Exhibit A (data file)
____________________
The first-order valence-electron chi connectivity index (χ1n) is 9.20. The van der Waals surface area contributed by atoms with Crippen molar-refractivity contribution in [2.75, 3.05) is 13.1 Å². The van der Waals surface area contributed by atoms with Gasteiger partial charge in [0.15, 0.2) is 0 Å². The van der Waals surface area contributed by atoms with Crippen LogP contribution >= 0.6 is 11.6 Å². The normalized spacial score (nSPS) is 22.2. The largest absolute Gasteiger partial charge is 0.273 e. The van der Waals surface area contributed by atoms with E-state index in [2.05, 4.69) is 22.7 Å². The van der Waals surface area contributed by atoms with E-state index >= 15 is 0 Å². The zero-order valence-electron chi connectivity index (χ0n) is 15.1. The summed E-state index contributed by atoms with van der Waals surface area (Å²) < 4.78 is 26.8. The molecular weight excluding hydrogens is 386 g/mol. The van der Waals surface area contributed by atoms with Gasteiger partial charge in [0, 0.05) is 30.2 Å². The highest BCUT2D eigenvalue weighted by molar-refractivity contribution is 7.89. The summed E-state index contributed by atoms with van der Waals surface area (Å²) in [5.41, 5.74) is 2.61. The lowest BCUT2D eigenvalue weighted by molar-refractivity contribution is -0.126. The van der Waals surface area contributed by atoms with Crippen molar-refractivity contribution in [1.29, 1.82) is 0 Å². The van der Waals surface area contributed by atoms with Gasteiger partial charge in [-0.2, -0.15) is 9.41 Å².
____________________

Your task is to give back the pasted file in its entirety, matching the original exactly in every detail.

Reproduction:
The first-order valence-electron chi connectivity index (χ1n) is 9.20. The van der Waals surface area contributed by atoms with Crippen molar-refractivity contribution in [2.75, 3.05) is 13.1 Å². The van der Waals surface area contributed by atoms with Gasteiger partial charge in [0.15, 0.2) is 0 Å². The van der Waals surface area contributed by atoms with Crippen LogP contribution >= 0.6 is 11.6 Å². The normalized spacial score (nSPS) is 22.2. The largest absolute Gasteiger partial charge is 0.273 e. The van der Waals surface area contributed by atoms with E-state index in [2.05, 4.69) is 22.7 Å². The van der Waals surface area contributed by atoms with E-state index >= 15 is 0 Å². The zero-order valence-electron chi connectivity index (χ0n) is 15.1. The summed E-state index contributed by atoms with van der Waals surface area (Å²) < 4.78 is 26.8. The molecular weight excluding hydrogens is 386 g/mol. The van der Waals surface area contributed by atoms with Gasteiger partial charge in [0, 0.05) is 30.2 Å². The highest BCUT2D eigenvalue weighted by molar-refractivity contribution is 7.89. The summed E-state index contributed by atoms with van der Waals surface area (Å²) in [5.41, 5.74) is 2.61. The lowest BCUT2D eigenvalue weighted by molar-refractivity contribution is -0.126. The van der Waals surface area contributed by atoms with Crippen molar-refractivity contribution in [1.29, 1.82) is 0 Å². The van der Waals surface area contributed by atoms with Gasteiger partial charge in [-0.2, -0.15) is 9.41 Å².